By David Villano
By Jose D. Duran
By Michael E. Miller
By Allie Conti
By Kyle Swenson
By Luther Campbell
By Frank Owen
By Allie Conti
"Mr. Machiavelli," Rodriguez says dryly of Anton. "He was rather proud of saying that The Prince is his favorite book, his personal bible, and it only took minutes after I met him for him to announce that he'd been to prison. He was a manipulator like you wouldn't believe. I first went in with the idea that me and my group would be developers or managers for developers, but it didn't take too long to realize that it would require ongoing cooperation with Eddie and company, and that just was not going to work.
"Eddie was a maniac, yelling and screaming for the flimsiest of reasons," Rodriguez continues. "At some point during the negotiations I wanted to cultivate a relationship with the Hermans, because I felt that a year from now, Eddie would either be dead, in jail, or out of this deal somehow."
George Hernandez says Anton's overbearing manner eventually proved too much to take: "Toward the end of November and into December, he had taken too much control and was starting to be antagonistic with the Hermans." (Everyone interviewed for this story who was at the Jockey Club at this time remembers at least one toe-to-toe shouting match between Stephanie Herman and Anton; Herman refuses to discuss it.)
"He had no right to do this," Hernandez adds curtly. "He was a peon, he was an employee. I dismissed him."
Getting rid of Anton, though, did nothing to help Hernandez finalize a deal for Jockey IV or even buy the existing club. When the first day of 1997 came, attorney Goodman says, Hernandez had paid neither the various debts and obligations still owed on the property, nor the agreed-upon down payment. As far as the Hermans were concerned, Hernandez's reign at the Jockey Club was over right then, even though he continued on at the club for some weeks.
While acknowledging that he couldn't come up with all of the funds, Hernandez says his departure from the scene was at least partially his choice.
"We'd had the intention to purchase the club, it's just that financial and legal problems came up," he offers. "The project really lost its appeal. I wasn't interested in running the club without owning it."
With Hernandez neither owning nor operating the facility, the first two months of 1997 became a bizarre interregnum. The height of the insanity was a party for South Florida magazine to which Hernandez had committed. For a while it appeared that the fete would fall through altogether. But the Hermans ponied up the necessary cash to pay the staff and the entertainment (aging Brit-rocker Dave Mason, flown in just for this performance), and the party was by all accounts a success. Publicist Garfinkle left the Jockey Club after this party and has since moved herself and her business to Boca Raton.
By the end of February Hernandez and Anton had other concerns -- the "financial and legal problems" to which Hernandez alluded above. Both were named in a lawsuit alleging that Hernandez, through his law practice, was selling mortgages on properties he didn't own. The plaintiffs in the case, which was filed February 27 and is still unresolved, are two national title-insurance underwriters that guaranteed titles insured by policies issued by Hernandez in his role as a title insurance agent.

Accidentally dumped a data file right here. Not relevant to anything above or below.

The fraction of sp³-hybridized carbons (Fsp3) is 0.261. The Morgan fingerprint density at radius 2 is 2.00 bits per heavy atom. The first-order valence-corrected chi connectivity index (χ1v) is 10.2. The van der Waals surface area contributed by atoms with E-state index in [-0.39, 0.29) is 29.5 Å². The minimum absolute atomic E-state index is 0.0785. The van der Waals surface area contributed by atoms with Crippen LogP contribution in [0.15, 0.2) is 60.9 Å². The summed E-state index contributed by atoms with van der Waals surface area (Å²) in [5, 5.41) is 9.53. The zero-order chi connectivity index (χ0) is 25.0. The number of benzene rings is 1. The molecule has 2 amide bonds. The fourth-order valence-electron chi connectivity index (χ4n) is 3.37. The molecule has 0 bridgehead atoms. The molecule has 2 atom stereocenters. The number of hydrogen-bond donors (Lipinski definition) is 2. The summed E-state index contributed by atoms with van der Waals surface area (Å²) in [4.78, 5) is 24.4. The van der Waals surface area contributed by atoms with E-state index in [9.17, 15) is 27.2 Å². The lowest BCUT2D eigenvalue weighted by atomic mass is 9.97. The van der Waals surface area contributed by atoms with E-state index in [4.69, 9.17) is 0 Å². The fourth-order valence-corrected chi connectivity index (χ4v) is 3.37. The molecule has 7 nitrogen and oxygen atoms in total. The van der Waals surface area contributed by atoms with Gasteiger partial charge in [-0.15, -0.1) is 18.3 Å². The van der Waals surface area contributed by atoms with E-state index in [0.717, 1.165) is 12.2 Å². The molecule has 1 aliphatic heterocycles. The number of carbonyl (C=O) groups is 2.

In an affidavit, Lynn Wilburn, a private investigator retained by the title insurance firms, writes that on at least two separate occasions Bell Holdings Inc. gave Hernandez money for properties to which Hernandez did not hold title. (Bell Holdings is owned by 38-year-old entrepreneur Robert Bell, whose Banana Boat sunscreen was an international success and earned him millions. The Miami native, who sold his company to Playtex in 1993, recently re-entered the sunblock game with the Sea & Ski brand.)
Among these transactions, Wilburn writes, was $900,000 given to Hernandez to purchase outright "certain real property located at the Jockey Club"; namely, the fourteen hotel rooms -- which he never owned. Wilburn asserts in the affidavit that the deed Hernandez delivered to Bell Holdings for this property on September 24 of last year was fraudulent.
Robert Bell himself confirms that Bell Holdings did business with George Hernandez but won't comment in detail because of the litigation. "I wasn't really personally involved in the day-to-day operations of [Bell Holdings]," he adds.
In other instances, Wilburn continues, Hernandez persuaded Bell Holdings to lend money to people to buy real estate -- but in many cases, Wilburn writes, no purchase was made; Hernandez allegedly kept the money.
"It is my estimate that the Defendants have conspired to steal, and have in fact stolen, amounts in excess of $3 million," Wilburn writes in his affidavit. Though the acts he describes are crimes (notably mortgage fraud, a federal offense), no criminal charges have been filed in this matter against Hernandez or Anton. Wilburn would not comment on the specifics of his findings outside of what was set forth in his affidavit, but he did confirm that Hernandez and Anton were being investigated for these questionable transactions. The U.S. Attorney's Office in Miami would not comment for this story.
Possible criminal consequences notwithstanding, the civil case alone has drastically reshaped Hernandez's life. The judge appointed a receiver for Hernandez's law firm/mortgage brokerage/title insurance company. Shortly after the suit was filed, Hernandez resigned from the Florida Bar.